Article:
Also, if you believe nobody wants you because you are too dark and then someone says they like dark skin women and your immediate thought is: fetish, you won’t find anyone.
People who judge your worth as a wife based on the tone of your skin colour aren’t deep people and not worth your time.”
“What a sad world we live in. 😢😢 I don’t want my 2 beautiful girls to have ANY part of their lives hindered because they are “dark skinned”. 😞😞😞 Right now they don’t see it. I’d love it to stay like that.“
“Growing up in the states in the 80s I can 100% say colourism was there. I was always made to feel I was too dark, especially by black people! 😳 My confidence in my complexion was not there and having a mum with a fairer complexion didn’t help. But moving to the UK I began to embrace it. It was not as bad here. Not sure why….. but if it ends with our own people then there will be more chance of it ending full stop.”
“Colourism is definitely a problem, we may not have started it but our communities have to be the ones to address and end it. I’m glad that people are starting to talk about it.
In the US it is worse than in the UK. African American men do predominantly go for the lighter skinned women just like the more petite or “exotic” women are preferred. I believe that darker skinned women are probably less likely to be married here. It’s sad if we look at our celebrities we see it all over. Even in Africa lighter skin is looked at as more beautiful. The question is what would it take to change it?””…. we as black people really do stereotype when it comes to the different shades.”
“Growing up I saw that a lot in Jamaica and even to this day you have black ladies bleaching their skin- as society makes it seem as if it’s more acceptable… I even had members of my family laughing at me when I’d visit Jamaica from London and would sit in the sun because my legs were too pale. When I said I needed my darker complexion back…. I was told I’m crazy”
“It’s gonna take the black community to stop hating themselves enough for others to take note.”
“I’ve seen two siblings who look exactly alike but people think the lighter complexion was more beautiful.”
“I think about the images that the media puts out there. They are the ones who set the standards of beauty. We’re conditioned to think of the European standard of beauty to be the absolute best. I can count on one hand (actually 3) dark skinned models that I know by name.”
“It’s existent even in Africa, at least in my experience. People of a lighter complexion are considered more beautiful and given more opportunities than their darker counterparts. I just wonder how all this started?“
“To be fair he (the white man) may have started it but we have been doing it to ourselves for a really long time“
“I agree that colourism is still there and going strong even with some of the steps forward we have taken. I follow a lot of black and black hair pages on my socials but even then when I see black women like my shade or darker with my type of hair 80% of the time it’s a video of them taming their hair with copious amounts of gel to look smooth and then adding in loose curl extensions to seem like they have the attributes of their lighter skinned counterparts. Even when we have the platform we are still conforming to a “whiter and lighter” beauty standard to an extent. It started with the white man but we are allowing it to be perpetuated which allows others to think its still ok.”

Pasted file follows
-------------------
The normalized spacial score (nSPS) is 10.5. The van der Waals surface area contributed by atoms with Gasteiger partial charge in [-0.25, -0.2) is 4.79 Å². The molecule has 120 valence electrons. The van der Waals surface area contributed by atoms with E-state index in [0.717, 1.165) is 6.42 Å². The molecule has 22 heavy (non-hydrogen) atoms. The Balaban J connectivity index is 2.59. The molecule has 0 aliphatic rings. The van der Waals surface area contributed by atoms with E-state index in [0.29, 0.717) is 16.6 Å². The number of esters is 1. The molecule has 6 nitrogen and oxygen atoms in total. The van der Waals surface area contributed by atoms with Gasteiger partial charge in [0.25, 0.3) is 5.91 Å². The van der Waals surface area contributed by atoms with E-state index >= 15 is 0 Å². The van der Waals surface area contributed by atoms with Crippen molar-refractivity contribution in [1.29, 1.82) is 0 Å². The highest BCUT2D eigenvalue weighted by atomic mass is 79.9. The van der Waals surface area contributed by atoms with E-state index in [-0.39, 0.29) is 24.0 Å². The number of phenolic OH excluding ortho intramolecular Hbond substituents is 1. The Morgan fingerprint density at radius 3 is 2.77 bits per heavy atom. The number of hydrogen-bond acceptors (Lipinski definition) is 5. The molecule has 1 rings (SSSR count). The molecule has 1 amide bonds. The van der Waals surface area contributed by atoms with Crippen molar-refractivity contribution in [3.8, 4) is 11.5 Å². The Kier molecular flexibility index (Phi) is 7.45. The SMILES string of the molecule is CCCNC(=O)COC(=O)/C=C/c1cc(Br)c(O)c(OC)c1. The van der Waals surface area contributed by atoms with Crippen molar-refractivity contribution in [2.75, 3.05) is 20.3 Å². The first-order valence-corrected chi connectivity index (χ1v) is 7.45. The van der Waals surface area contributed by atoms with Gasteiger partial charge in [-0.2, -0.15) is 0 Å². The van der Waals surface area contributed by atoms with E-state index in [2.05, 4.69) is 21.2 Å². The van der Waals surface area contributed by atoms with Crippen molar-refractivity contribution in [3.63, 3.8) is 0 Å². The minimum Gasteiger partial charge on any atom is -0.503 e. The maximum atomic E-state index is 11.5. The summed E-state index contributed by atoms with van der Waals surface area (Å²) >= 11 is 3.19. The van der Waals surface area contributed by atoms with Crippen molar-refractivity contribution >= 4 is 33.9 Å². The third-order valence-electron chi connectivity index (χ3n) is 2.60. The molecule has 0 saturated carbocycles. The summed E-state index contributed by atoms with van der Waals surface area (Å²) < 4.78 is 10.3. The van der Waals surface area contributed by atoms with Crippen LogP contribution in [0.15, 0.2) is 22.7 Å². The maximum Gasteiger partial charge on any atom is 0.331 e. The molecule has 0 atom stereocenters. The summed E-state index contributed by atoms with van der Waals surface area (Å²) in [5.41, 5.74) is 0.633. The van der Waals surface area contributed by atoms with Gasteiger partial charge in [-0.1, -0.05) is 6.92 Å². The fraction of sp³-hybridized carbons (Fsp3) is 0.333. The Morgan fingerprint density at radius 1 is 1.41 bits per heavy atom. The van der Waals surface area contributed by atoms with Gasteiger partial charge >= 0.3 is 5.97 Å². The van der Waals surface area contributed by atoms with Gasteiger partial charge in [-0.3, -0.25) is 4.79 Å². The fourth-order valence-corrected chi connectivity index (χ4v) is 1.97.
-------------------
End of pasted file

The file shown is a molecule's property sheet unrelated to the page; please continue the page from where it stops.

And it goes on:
“Yes it started with slavery and I believe that slavery lives on in our genetic memories and the messages that have been passed down from generation to generation. I don’t think that the cycle will break unless we acknowledge this and talk – yes it starts with us being able to discuss that and find solutions for ourselves. ‘It’s gonna take the black community to stop hating themselves enough for others to take note’ “
Reflecting on these comments and having watched a video where black women discuss politics of light and dark skin I was amazed at how much this reminded me of my own past thoughts and experiences. I am aware of the unconscious conditioning that we have experienced as a race and believe that we are (generally) accepted (by white people) because of the parameters that we fit into, whether its the way we speak, how we dress or how we wear our hair making us more acceptable (and safer) in their eyes. I have experienced white men dating black women where, the women were not necessarily of a fairer complexion but they did have a more European look that, to me, represented ‘white-ness’ and acceptance.
Personally I do not think it’s just about how we see ourselves (although important) but about how we are perceived (by white people) and what that then means for us. From my own experience and the research I’m doing (with my work around the WoC experience and infertility) black women are negatively stereotyped. I myself have been treated like I’m ‘the angry black woman in the room‘. In my 20s I was told that I would have been a house slave and that I’d get far because of my colour/ shade. I also suspect that I’m where I am (on the public forum) because of my complexion and the general ‘safeness’ that I represent. I think as a race we (men and women) need to be conscious of the generational messages that has been passed down so that we can break this cycle within our own race. If colourism plays out in our everyday lives (unconsciously or not) how much is it playing out in our personal or professional relationships? I can’t say that darker skinned black women are less likely to get married but I’m painfully aware that black women are low down on the pecking order. Even writing this blog and expressing my feelings in this way I feel like I will soon be labelled/ stereotyped as the ‘militant black woman’ but if I was a white women talking in this way I would be described as passionate about my beliefs… 😖